How to Build a Butterfly Leaf Dining Table Part 1

What You'll Need
3/4 -inch furniture grade plywood (cherry, maple or pine)
4x4-inch board, 12 feet long
2x4-inch boards, 48 feet
Carpenters square
Tape measure
Table or skill saw
Four polished brass hinges with matching screws
Portable drill and driver set
Assorted wood screws
Waterproof glue, or epoxy adhesive
Wood stain
Varnish, paint or epoxy resin
Mineral spirits

A butterfly leaf dining table can be a great and useful asset if you have a large family and get together often, or it will serve as an attractive complement to any dining area. It will add charm and elegance when coordinated with the rest of the home’s décor, or can be rustic, cozy and homey, especially if built with natural hardwoods that are richly stained and polished. You can build a butterfly leaf dining table exactly to the specifications you need to suit your space, and when you are done using it, fold and store it away for another time. Follow the simple instructions below to get started.

Step 1 - Butterfly Leaf Dining Table Function

The function of a butterfly leaf table is to provide extra dining space for a larger population of guests quickly and easily, and then have it folded up and put out of the way when done. The table extension opens up and closes much like a butterfly’s wings, thus its name.

Step 2 - Plan, Draw and Measure

Plan out and draw a rough sketch of what the finished table should look like, where cuts will be made for the wood to be used and a rough estimate of all the dimensions. Allow approximately 30 inches from the floor to the top of the table, approximately 2½ feet of space for each seated guest and where hinges will be placed to allow for the table to be folded and stored when done using it.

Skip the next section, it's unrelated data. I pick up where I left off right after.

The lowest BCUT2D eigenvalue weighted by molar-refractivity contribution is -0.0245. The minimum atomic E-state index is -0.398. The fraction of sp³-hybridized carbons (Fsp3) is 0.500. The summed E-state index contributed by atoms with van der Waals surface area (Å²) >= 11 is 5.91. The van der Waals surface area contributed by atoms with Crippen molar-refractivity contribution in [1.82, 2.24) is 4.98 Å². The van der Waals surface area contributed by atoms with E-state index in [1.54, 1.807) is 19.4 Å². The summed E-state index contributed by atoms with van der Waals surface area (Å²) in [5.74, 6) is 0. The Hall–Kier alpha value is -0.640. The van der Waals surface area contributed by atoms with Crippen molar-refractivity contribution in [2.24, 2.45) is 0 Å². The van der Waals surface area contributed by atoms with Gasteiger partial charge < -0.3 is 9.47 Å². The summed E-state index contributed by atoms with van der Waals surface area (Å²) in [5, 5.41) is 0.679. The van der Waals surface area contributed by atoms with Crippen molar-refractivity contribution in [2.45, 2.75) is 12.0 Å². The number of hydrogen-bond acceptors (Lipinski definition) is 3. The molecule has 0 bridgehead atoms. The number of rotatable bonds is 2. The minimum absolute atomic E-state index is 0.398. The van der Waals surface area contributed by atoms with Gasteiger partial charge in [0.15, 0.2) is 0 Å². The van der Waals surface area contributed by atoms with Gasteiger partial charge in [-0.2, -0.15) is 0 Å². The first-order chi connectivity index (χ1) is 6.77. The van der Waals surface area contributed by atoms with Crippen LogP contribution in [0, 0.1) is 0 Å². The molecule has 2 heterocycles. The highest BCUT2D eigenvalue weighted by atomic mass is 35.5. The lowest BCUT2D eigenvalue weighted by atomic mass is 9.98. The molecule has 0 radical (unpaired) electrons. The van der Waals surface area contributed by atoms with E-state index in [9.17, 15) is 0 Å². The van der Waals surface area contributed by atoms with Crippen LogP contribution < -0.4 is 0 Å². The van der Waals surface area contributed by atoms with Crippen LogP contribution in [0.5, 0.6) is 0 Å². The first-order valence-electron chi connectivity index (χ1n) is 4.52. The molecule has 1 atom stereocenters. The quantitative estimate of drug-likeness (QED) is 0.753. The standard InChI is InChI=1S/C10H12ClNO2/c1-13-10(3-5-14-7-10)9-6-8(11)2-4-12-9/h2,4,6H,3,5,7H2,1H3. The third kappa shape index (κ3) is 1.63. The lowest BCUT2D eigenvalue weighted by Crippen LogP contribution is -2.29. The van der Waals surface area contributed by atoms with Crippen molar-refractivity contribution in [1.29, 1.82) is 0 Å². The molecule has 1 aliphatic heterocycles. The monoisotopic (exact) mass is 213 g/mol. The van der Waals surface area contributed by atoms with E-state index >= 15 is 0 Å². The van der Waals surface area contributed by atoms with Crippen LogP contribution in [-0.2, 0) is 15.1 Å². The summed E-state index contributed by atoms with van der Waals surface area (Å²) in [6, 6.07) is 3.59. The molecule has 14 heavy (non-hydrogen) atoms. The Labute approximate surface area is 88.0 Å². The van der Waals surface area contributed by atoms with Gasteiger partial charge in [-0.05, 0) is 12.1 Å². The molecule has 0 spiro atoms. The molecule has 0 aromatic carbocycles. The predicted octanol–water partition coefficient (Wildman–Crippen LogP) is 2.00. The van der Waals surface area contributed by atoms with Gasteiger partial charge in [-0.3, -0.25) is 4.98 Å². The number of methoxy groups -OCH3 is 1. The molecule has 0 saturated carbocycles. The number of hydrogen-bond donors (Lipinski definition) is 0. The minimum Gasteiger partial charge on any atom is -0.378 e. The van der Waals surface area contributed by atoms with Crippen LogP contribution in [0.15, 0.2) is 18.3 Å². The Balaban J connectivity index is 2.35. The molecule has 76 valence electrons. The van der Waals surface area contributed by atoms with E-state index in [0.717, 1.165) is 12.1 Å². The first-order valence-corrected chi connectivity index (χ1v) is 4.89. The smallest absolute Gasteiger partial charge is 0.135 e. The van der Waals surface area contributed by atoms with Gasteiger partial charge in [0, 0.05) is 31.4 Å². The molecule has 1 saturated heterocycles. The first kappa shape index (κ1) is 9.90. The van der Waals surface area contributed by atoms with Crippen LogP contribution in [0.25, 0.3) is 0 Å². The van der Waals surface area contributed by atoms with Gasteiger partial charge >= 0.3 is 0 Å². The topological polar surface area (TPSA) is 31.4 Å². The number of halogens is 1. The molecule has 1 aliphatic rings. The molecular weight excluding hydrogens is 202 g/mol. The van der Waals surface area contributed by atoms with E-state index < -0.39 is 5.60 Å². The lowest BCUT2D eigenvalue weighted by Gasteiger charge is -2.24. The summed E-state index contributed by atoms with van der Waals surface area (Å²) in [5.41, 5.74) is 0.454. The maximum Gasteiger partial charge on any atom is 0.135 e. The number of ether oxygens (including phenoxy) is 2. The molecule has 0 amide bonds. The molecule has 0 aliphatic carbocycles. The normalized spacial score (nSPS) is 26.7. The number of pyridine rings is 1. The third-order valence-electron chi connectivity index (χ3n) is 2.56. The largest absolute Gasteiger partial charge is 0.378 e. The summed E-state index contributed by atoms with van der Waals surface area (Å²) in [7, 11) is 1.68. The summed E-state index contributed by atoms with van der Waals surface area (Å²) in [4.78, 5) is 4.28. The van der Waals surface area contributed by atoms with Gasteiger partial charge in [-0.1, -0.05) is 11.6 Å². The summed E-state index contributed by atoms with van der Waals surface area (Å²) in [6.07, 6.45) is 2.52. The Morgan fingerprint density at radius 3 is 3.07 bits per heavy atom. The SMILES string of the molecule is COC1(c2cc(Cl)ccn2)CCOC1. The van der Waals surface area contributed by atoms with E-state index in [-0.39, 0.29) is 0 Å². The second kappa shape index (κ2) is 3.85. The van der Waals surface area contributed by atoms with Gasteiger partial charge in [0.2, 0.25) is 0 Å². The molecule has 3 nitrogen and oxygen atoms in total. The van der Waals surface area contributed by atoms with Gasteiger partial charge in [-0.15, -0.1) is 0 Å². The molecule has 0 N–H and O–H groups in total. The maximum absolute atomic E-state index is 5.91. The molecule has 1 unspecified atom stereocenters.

Step 3 - Cut Lumber to Dimensions

Transfer the cut dimensions from the plan to the actual lumber, marking each one clearly with a black, fine point Sharpie. Mark the underside of the plywood for the table top, but when cutting it be sure to keep the top side up. The saw blade must come down on the plywood of the good side to prevent splintering. Run a test cut on scrap wood to insure all cutting machines are set to cut squarely. This can be measured with a carpenter’s square, and is essential if the table is to sit squarely on all legs.

  • Carefully measure, mark and cut the plywood into thirds, each the size (of as precise as can be cut) of a 1x4-inch rectangle.
  • Cut the 4x4-inch wood into either 30-inch long pieces—for traditional table legs—or 36 inches for a higher table that would use stools as seating. 
  • From the 2x4-inch boards, cut two pieces into 9x36-inch sections: two 6x48-inch sections, and two 72-inch sections.

Step 4 - Sand and Stain

It is much easier to sand and stain pieces of the table before it is constructed as some pieces may not be as accessible, so better to begin sanding and staining the table pieces at this point. Begin with a rough cut grit and sand all pieces to remove mill marks, splintering that may have occurred during cutting or manufacturer’s marks.